Bald Head’s main harbor and village area resembles Nantucket – if Nantucket had been built starting in 1983. That’s when the most recent and only successful owners, the George P. Mitchell family, stepped in to form Bald Head Island Limited.
Although the developer clearly respects the natural surroundings, a rarefied air hangs over the clusters of multimillion-dollar homes. While houses are closely ringed by trees and thick flora, they also look just homogeneous enough to be a touch Orwellian, all the way down to the little blue signposts announcing a house or lot is for sale.
“It’s a little too precious for me,” said John Spear of Spruce Head Island, Maine, a day-tripper who was vacationing in the area. “It’s too manicured.”
Other visitors are nuts about the place. “My parents have been coming here for years,” said Roberta Fenska of New Jersey, who was on our hiking tour. “I say, don’t you want to go someplace different next year, and they say, ‘No, there’s no place like Bald Head.’ “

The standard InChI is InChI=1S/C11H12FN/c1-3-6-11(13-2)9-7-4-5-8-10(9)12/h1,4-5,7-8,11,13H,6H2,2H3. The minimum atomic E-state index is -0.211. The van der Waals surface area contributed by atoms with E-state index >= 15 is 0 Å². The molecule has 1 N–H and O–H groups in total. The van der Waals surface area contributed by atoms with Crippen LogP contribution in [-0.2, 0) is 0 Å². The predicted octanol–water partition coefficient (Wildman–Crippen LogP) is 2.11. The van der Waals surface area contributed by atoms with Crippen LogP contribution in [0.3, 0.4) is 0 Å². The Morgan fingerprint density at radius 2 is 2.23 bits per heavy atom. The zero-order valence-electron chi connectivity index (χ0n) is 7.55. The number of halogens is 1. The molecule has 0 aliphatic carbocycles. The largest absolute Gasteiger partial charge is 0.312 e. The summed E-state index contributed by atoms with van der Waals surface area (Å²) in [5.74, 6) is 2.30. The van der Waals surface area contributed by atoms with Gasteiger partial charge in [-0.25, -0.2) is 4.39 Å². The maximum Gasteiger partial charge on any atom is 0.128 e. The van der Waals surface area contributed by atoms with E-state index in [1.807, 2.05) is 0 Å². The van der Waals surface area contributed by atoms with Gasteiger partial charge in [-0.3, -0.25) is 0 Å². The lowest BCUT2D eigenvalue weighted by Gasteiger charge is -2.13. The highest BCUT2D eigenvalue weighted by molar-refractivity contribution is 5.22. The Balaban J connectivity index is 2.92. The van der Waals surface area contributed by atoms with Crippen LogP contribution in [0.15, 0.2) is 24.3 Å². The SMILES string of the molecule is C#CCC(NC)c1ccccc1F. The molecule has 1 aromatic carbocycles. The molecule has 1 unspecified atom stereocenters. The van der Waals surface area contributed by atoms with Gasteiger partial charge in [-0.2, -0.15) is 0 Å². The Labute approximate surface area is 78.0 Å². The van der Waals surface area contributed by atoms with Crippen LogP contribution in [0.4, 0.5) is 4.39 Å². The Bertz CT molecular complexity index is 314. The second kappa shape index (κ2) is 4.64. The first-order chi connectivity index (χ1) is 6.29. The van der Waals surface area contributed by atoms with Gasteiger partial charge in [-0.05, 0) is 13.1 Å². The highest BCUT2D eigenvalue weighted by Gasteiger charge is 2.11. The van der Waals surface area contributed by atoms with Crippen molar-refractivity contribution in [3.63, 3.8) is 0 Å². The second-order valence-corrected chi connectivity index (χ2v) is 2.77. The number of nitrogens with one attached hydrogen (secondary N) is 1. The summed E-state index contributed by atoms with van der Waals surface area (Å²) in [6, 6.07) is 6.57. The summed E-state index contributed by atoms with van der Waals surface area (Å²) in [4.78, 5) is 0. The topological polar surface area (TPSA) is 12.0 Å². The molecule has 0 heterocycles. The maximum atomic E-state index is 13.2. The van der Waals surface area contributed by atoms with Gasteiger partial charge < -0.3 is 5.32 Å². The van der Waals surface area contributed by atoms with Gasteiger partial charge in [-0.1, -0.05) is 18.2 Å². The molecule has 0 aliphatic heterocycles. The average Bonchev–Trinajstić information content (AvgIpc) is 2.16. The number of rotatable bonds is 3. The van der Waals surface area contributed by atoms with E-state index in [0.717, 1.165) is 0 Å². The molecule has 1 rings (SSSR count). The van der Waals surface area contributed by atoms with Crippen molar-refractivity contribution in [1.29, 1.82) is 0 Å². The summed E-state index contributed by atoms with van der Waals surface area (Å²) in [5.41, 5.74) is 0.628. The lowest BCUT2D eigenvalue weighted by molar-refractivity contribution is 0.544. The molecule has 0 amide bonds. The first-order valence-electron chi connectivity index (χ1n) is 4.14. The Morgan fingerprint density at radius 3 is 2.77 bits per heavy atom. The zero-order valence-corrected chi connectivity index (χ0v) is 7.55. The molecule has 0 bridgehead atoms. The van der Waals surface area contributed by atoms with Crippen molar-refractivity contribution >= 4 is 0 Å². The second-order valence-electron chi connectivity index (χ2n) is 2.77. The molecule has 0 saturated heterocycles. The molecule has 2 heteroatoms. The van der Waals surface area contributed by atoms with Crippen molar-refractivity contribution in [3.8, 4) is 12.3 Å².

One place not to be missed is Old Baldy, or the Bald Head Island Lighthouse. The oldest lighthouse in the state, Baldy was built in 1817 and, though its light was extinguished in 1935, still draws a stream of visitors. Every other golf cart, it seems, sports an “I Love Old Baldy” bumper sticker. The brick and cement on the 110-foot octagonal tower is so worn it looks like camouflage – a patchy pattern that is repeated on gift shop magnets, needlepoint renderings, and illustrations.
For $3, visitors can climb the 108 steps to the top. From there you can see miles of mostly pristine beaches and an incredible amount of green space, as well as remnants of 1.7 miles of earthen fortifications from Civil War days. Even earlier, in the 1700s, Blackbeard and other pirates terrorized this coast, and before that, Native Americans lived on the island and the mainland.